The differing approaches to policy are important. In the US, most immigrants arrive in the country either through family sponsorship or employment sponsors. In 2015, 65 percent of those granted lawful residencies petitioned for family-sponsored visas, as opposed to the 14 percent of new immigrants admitted through employment or skills.
The Diversity Visa Lottery that Trump wants to eliminate in favour of a merit-based system is actually “tiny” in impact, said Neeraj Kaushal, a professor of social policy at Columbia University.
“It’s being given to 50,000 people a year, which is tiny compared to people who get permanent residency,” she said.
That number, she added, is approximately one million a year. “So withdrawing it wouldn’t make much difference. But it does send a signal that the US is becoming more restrictive on immigration policy.”
Under Canada’s point-based system, prospective immigrants are awarded points for different skills, including education and English-language ability. A family sponsorship programme also exists.
Proponents of merit or points-based immigration say it ensures that the immigrants who do come are highly skilled and less likely to need public support. But whether it would work in the US is debatable.
A study Kaushal carried out two years ago indicates otherwise. “Immigrants in the US are doing better than in Canada, according to income level,” she said. “So Canada’s point-based system hasn’t been as effective. You can observe people’s education, but not their motivation or what is driving them.”
“My research shows that Canada has been able to get more educated people but failed to integrate them,” she added. “Wages are much lower than the mainstream with similar skills. So even though we (the US) don’t have a skills-based system, immigrants that come in integrate much faster.”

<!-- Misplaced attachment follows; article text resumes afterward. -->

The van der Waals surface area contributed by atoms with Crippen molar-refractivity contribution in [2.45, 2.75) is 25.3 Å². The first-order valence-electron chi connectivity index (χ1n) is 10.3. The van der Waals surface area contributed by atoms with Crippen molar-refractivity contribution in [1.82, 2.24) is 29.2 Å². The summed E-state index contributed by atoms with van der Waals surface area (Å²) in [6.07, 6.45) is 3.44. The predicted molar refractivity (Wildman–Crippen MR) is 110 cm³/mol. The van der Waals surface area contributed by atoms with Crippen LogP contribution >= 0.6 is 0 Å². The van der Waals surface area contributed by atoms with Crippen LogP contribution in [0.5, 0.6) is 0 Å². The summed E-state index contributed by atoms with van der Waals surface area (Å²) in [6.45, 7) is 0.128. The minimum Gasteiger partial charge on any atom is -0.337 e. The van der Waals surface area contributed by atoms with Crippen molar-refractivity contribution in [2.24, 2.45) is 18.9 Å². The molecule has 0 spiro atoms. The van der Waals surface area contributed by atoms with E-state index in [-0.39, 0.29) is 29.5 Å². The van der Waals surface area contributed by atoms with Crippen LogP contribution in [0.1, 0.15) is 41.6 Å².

Kaushal’s study did not reflect on why immigrants tend to integrate more easily into the US than Canada, although she cites having support networks immediately upon entering the country or the size of the American economy – four times larger than Canada’s – as important factors.
But Bauder in Toronto noted that integration does not necessarily have to be defined in economic terms and measured by income.
My research shows that Canada has been able to get more educated people but failed to integrate them
- Neeraj Kaushal, Columbia University professor
“Other indicators may be political participation or the uptake of citizenship,” he said. “Canada has done well in the latter.”
In the end, it may be the two countries' attitude towards newcomers - rather than the promise of economic success - that will be the driving force for immigrants seeking to settle in one place over the other.
If the massive influx of asylum-seekers crossing the Canada-US border into the province of Quebec last summer is any indication, it’s clear that many people do not want to take the risk of settling down in the US. Immigration experts agree.
“The US today is increasingly a state where persecution and denial of access are becoming the rule,” observed Sassen, the sociology professor.
She noted the crackdown on undocumented immigrants in the US, where even residents with no criminal record can be abruptly detained and deported.
“It would make no difference if you had put in 20 years of hard work and had no criminal record, or sons and daughters who were born as US citizens,” Sassen said. “This is a kind of brutal, mindless persecution which does not help anyone, including the US.”